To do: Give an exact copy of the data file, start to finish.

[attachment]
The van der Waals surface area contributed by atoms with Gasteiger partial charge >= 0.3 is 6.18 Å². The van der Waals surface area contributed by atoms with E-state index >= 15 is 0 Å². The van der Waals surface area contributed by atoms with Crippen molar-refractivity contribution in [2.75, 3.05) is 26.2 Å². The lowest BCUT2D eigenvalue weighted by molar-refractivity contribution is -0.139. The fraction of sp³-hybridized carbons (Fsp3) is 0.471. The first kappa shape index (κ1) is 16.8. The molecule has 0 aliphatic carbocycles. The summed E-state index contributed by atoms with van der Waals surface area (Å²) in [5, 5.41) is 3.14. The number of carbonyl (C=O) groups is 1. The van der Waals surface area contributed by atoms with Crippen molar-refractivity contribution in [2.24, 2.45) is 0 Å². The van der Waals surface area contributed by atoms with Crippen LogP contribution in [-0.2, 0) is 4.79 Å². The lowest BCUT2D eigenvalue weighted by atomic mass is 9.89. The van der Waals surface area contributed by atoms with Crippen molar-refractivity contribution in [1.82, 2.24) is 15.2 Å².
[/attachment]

The van der Waals surface area contributed by atoms with Gasteiger partial charge >= 0.3 is 6.18 Å². The van der Waals surface area contributed by atoms with E-state index >= 15 is 0 Å². The van der Waals surface area contributed by atoms with Crippen molar-refractivity contribution in [2.75, 3.05) is 26.2 Å². The lowest BCUT2D eigenvalue weighted by molar-refractivity contribution is -0.139. The fraction of sp³-hybridized carbons (Fsp3) is 0.471. The first kappa shape index (κ1) is 16.8. The molecule has 0 aliphatic carbocycles. The summed E-state index contributed by atoms with van der Waals surface area (Å²) in [5, 5.41) is 3.14. The number of carbonyl (C=O) groups is 1. The van der Waals surface area contributed by atoms with Crippen molar-refractivity contribution in [2.24, 2.45) is 0 Å². The van der Waals surface area contributed by atoms with Crippen LogP contribution in [-0.2, 0) is 4.79 Å². The lowest BCUT2D eigenvalue weighted by atomic mass is 9.89. The van der Waals surface area contributed by atoms with Crippen molar-refractivity contribution in [1.82, 2.24) is 15.2 Å².